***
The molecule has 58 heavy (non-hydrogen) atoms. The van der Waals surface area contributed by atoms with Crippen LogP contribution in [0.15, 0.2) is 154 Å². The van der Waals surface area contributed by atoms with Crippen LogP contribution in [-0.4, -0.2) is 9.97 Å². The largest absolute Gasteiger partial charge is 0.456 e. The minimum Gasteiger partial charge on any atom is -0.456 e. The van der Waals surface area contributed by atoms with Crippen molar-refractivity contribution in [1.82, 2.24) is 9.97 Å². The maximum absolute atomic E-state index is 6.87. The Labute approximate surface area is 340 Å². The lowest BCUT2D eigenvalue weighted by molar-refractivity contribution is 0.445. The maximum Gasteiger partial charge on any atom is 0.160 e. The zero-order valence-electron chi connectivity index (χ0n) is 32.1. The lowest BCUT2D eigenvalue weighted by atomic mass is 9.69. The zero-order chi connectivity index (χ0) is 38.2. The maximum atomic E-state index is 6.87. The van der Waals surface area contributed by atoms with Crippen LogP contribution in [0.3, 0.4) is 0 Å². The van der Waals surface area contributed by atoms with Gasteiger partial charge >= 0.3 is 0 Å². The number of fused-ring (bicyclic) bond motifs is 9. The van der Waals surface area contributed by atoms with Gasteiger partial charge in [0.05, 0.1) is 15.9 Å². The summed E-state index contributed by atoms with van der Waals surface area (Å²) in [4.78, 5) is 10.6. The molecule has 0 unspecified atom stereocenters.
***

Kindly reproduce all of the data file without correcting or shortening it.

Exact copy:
The molecule has 58 heavy (non-hydrogen) atoms. The van der Waals surface area contributed by atoms with Crippen LogP contribution in [0.15, 0.2) is 154 Å². The van der Waals surface area contributed by atoms with Crippen LogP contribution in [-0.4, -0.2) is 9.97 Å². The largest absolute Gasteiger partial charge is 0.456 e. The minimum Gasteiger partial charge on any atom is -0.456 e. The van der Waals surface area contributed by atoms with Crippen molar-refractivity contribution in [1.82, 2.24) is 9.97 Å². The maximum absolute atomic E-state index is 6.87. The Labute approximate surface area is 340 Å². The lowest BCUT2D eigenvalue weighted by molar-refractivity contribution is 0.445. The maximum Gasteiger partial charge on any atom is 0.160 e. The zero-order valence-electron chi connectivity index (χ0n) is 32.1. The lowest BCUT2D eigenvalue weighted by atomic mass is 9.69. The zero-order chi connectivity index (χ0) is 38.2. The maximum atomic E-state index is 6.87. The van der Waals surface area contributed by atoms with Crippen LogP contribution in [0.3, 0.4) is 0 Å². The van der Waals surface area contributed by atoms with Gasteiger partial charge >= 0.3 is 0 Å². The number of fused-ring (bicyclic) bond motifs is 9. The van der Waals surface area contributed by atoms with Gasteiger partial charge in [0.05, 0.1) is 15.9 Å². The summed E-state index contributed by atoms with van der Waals surface area (Å²) in [4.78, 5) is 10.6. The molecule has 0 unspecified atom stereocenters.